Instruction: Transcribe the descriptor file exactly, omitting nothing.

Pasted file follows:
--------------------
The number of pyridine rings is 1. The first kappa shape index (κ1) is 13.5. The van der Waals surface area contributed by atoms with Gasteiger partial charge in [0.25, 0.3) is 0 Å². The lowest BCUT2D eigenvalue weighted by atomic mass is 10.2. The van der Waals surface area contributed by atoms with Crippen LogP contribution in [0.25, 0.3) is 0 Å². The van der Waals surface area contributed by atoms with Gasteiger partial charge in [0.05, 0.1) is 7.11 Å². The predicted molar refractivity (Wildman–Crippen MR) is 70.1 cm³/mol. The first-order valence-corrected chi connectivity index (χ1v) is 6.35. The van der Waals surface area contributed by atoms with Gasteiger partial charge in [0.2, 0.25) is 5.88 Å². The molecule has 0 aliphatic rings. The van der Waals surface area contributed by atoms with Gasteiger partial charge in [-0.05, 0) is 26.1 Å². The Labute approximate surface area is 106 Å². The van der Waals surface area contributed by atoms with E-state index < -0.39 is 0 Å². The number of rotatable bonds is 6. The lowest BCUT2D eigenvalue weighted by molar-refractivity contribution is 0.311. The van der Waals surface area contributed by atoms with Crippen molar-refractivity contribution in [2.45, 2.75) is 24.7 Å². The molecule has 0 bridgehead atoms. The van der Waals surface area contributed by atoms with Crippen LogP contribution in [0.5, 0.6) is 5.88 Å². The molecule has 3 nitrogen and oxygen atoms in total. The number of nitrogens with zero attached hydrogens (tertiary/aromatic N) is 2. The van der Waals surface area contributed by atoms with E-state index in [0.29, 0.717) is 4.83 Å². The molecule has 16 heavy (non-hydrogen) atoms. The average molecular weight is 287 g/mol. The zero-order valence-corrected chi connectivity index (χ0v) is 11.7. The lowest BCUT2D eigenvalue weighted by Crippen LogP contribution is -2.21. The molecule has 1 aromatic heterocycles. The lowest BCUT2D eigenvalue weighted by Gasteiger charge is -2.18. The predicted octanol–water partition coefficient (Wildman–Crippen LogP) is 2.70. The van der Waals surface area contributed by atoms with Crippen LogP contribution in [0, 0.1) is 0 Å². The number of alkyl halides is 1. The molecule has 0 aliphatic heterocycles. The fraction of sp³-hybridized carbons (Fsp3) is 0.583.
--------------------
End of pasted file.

The number of pyridine rings is 1. The first kappa shape index (κ1) is 13.5. The van der Waals surface area contributed by atoms with Gasteiger partial charge in [0.25, 0.3) is 0 Å². The lowest BCUT2D eigenvalue weighted by atomic mass is 10.2. The van der Waals surface area contributed by atoms with Crippen LogP contribution in [0.25, 0.3) is 0 Å². The van der Waals surface area contributed by atoms with Gasteiger partial charge in [0.05, 0.1) is 7.11 Å². The predicted molar refractivity (Wildman–Crippen MR) is 70.1 cm³/mol. The first-order valence-corrected chi connectivity index (χ1v) is 6.35. The van der Waals surface area contributed by atoms with Gasteiger partial charge in [0.2, 0.25) is 5.88 Å². The molecule has 0 aliphatic rings. The van der Waals surface area contributed by atoms with Gasteiger partial charge in [-0.05, 0) is 26.1 Å². The Labute approximate surface area is 106 Å². The van der Waals surface area contributed by atoms with E-state index < -0.39 is 0 Å². The number of rotatable bonds is 6. The lowest BCUT2D eigenvalue weighted by molar-refractivity contribution is 0.311. The van der Waals surface area contributed by atoms with Crippen molar-refractivity contribution in [2.45, 2.75) is 24.7 Å². The molecule has 0 bridgehead atoms. The van der Waals surface area contributed by atoms with Crippen LogP contribution in [0.5, 0.6) is 5.88 Å². The molecule has 3 nitrogen and oxygen atoms in total. The number of nitrogens with zero attached hydrogens (tertiary/aromatic N) is 2. The van der Waals surface area contributed by atoms with E-state index in [0.29, 0.717) is 4.83 Å². The molecule has 16 heavy (non-hydrogen) atoms. The average molecular weight is 287 g/mol. The zero-order valence-corrected chi connectivity index (χ0v) is 11.7. The lowest BCUT2D eigenvalue weighted by Crippen LogP contribution is -2.21. The molecule has 1 aromatic heterocycles. The lowest BCUT2D eigenvalue weighted by Gasteiger charge is -2.18. The predicted octanol–water partition coefficient (Wildman–Crippen LogP) is 2.70. The van der Waals surface area contributed by atoms with Crippen LogP contribution in [0, 0.1) is 0 Å². The number of alkyl halides is 1. The molecule has 0 aliphatic heterocycles. The fraction of sp³-hybridized carbons (Fsp3) is 0.583.